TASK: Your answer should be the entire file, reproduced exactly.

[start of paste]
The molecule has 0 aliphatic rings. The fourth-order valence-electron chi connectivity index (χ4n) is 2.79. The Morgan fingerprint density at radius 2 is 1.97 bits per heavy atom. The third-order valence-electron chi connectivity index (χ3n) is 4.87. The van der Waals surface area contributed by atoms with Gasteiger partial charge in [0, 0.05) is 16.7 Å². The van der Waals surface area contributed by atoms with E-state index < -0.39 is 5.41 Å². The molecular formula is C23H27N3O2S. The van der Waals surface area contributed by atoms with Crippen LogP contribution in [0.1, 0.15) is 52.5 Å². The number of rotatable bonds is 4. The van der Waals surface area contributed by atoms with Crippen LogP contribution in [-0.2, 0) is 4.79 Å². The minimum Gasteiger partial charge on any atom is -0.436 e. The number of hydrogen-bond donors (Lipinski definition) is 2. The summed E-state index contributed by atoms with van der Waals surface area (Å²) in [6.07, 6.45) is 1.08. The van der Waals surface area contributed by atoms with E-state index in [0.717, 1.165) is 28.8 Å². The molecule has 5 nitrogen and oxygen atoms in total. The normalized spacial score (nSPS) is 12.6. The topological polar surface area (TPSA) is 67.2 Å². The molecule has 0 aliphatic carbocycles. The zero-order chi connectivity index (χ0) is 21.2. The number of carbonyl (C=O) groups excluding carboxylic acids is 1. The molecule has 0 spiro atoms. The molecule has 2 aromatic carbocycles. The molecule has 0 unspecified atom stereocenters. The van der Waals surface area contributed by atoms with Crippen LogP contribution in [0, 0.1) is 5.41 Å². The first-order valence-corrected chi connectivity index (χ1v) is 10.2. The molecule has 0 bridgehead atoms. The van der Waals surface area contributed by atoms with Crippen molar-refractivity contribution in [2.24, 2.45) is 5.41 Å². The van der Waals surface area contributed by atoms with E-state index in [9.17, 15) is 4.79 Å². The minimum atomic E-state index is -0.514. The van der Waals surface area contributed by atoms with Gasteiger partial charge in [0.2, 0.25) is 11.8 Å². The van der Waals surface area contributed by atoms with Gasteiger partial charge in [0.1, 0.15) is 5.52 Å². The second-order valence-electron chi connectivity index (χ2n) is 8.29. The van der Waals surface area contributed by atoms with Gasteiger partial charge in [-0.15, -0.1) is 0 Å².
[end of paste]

The molecule has 0 aliphatic rings. The fourth-order valence-electron chi connectivity index (χ4n) is 2.79. The Morgan fingerprint density at radius 2 is 1.97 bits per heavy atom. The third-order valence-electron chi connectivity index (χ3n) is 4.87. The van der Waals surface area contributed by atoms with Gasteiger partial charge in [0, 0.05) is 16.7 Å². The van der Waals surface area contributed by atoms with E-state index < -0.39 is 5.41 Å². The molecular formula is C23H27N3O2S. The van der Waals surface area contributed by atoms with Crippen LogP contribution in [0.1, 0.15) is 52.5 Å². The number of rotatable bonds is 4. The van der Waals surface area contributed by atoms with Crippen LogP contribution in [-0.2, 0) is 4.79 Å². The minimum Gasteiger partial charge on any atom is -0.436 e. The number of hydrogen-bond donors (Lipinski definition) is 2. The summed E-state index contributed by atoms with van der Waals surface area (Å²) in [6.07, 6.45) is 1.08. The van der Waals surface area contributed by atoms with E-state index in [0.717, 1.165) is 28.8 Å². The molecule has 5 nitrogen and oxygen atoms in total. The normalized spacial score (nSPS) is 12.6. The topological polar surface area (TPSA) is 67.2 Å². The molecule has 0 aliphatic carbocycles. The zero-order chi connectivity index (χ0) is 21.2. The number of carbonyl (C=O) groups excluding carboxylic acids is 1. The molecule has 0 spiro atoms. The molecule has 2 aromatic carbocycles. The molecule has 0 unspecified atom stereocenters. The van der Waals surface area contributed by atoms with Crippen LogP contribution in [0, 0.1) is 5.41 Å². The first-order valence-corrected chi connectivity index (χ1v) is 10.2. The molecule has 0 bridgehead atoms. The van der Waals surface area contributed by atoms with Crippen molar-refractivity contribution in [2.24, 2.45) is 5.41 Å². The van der Waals surface area contributed by atoms with E-state index in [9.17, 15) is 4.79 Å². The minimum atomic E-state index is -0.514. The van der Waals surface area contributed by atoms with Gasteiger partial charge in [0.2, 0.25) is 11.8 Å². The van der Waals surface area contributed by atoms with Gasteiger partial charge in [0.1, 0.15) is 5.52 Å². The second-order valence-electron chi connectivity index (χ2n) is 8.29. The van der Waals surface area contributed by atoms with Gasteiger partial charge in [-0.15, -0.1) is 0 Å².